In March Dodou Janneh, a police volunteer attached to the national drug enforcement agency, appealed the 2008 death sentence he received for the 2007 killing of Sheriff Minteh during a police raid in Serrekunda; the appeal was before the courts at year's end.
On April 3, the joint fact-finding team created by the UN and the Economic Community of West African States (ECOWAS) to investigate the 2005 deaths of more than 50 Ghanaians and other West African nationals in the country submitted a report of its findings. The report stated that "rogue elements" in the security services were responsible for the deaths and disappearance of the Ghanaians and recommended that the government pay compensation to the government of Ghana for the killings and exhume and return the bodies of six Ghanaians found buried in the Tanji forest. On October 18, the six bodies were returned to Ghana, according to Ghanaian media reports. While the government did not provide compensation, it paid for exhumation of the bodies and provided some funds to families of the victims.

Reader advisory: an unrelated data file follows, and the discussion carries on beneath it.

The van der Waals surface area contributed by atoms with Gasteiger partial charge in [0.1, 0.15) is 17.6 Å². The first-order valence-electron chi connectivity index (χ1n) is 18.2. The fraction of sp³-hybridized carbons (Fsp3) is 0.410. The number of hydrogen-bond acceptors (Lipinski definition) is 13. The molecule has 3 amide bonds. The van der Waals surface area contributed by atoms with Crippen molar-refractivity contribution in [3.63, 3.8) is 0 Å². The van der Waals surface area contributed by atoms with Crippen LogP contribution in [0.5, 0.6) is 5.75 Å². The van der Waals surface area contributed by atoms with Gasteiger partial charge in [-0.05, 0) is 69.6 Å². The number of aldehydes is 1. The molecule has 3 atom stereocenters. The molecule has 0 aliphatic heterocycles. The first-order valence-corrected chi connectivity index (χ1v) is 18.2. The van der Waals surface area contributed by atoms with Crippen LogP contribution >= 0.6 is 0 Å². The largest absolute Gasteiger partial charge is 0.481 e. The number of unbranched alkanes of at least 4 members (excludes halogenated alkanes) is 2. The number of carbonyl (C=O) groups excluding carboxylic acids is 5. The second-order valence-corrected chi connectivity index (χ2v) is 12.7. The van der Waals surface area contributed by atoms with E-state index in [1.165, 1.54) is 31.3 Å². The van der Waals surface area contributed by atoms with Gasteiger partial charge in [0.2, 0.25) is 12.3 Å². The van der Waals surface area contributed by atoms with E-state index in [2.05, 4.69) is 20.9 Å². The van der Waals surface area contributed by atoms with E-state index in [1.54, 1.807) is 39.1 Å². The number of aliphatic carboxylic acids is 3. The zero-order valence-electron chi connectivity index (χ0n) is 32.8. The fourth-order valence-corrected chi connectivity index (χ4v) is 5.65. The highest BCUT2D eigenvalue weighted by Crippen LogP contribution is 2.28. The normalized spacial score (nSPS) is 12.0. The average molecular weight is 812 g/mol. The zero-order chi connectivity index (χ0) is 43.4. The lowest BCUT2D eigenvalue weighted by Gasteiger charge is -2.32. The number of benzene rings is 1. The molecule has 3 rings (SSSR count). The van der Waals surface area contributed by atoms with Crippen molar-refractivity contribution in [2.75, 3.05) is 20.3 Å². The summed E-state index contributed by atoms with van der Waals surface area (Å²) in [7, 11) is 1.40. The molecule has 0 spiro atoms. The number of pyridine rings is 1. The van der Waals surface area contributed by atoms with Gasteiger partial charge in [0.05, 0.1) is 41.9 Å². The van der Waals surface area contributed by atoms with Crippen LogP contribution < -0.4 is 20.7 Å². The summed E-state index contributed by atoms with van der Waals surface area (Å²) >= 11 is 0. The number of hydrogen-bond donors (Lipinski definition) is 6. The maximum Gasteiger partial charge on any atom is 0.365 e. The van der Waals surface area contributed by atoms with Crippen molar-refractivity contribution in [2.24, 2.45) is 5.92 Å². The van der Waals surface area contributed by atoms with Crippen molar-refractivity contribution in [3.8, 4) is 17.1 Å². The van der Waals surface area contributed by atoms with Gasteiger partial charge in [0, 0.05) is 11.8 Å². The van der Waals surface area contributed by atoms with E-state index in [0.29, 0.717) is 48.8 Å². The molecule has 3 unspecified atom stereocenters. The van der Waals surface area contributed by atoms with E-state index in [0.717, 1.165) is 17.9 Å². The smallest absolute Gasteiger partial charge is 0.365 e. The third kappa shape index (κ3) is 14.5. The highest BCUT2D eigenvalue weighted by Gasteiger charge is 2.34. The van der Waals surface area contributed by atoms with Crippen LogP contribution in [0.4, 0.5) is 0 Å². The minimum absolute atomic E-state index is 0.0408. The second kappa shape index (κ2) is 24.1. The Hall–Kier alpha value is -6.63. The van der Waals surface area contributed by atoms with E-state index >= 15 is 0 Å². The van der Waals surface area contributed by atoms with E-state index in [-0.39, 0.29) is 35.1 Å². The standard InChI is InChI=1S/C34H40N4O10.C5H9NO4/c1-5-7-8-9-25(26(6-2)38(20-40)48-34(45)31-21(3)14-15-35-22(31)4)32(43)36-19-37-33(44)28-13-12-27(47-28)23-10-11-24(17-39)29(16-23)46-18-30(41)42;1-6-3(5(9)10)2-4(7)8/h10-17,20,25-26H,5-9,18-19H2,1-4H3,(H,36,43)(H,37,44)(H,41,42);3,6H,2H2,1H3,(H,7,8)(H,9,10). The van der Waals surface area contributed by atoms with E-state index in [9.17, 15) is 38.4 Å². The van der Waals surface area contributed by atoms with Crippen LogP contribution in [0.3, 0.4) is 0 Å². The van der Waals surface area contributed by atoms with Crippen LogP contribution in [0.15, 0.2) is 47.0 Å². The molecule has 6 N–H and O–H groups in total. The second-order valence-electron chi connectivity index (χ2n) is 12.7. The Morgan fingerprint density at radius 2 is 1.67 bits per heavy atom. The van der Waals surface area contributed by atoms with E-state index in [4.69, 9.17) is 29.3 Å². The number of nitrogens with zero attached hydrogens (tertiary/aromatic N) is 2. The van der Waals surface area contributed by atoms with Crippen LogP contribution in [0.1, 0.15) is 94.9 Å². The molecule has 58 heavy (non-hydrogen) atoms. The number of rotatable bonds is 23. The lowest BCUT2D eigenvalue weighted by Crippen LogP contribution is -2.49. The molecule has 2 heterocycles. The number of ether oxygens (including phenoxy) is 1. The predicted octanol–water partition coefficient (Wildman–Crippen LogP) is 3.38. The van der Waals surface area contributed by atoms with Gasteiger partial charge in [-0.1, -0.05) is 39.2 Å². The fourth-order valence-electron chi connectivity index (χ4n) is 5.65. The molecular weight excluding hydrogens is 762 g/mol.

There were no reports of politically motivated disappearances; however, the government was complicit in the abduction of citizens suspected of witchcraft.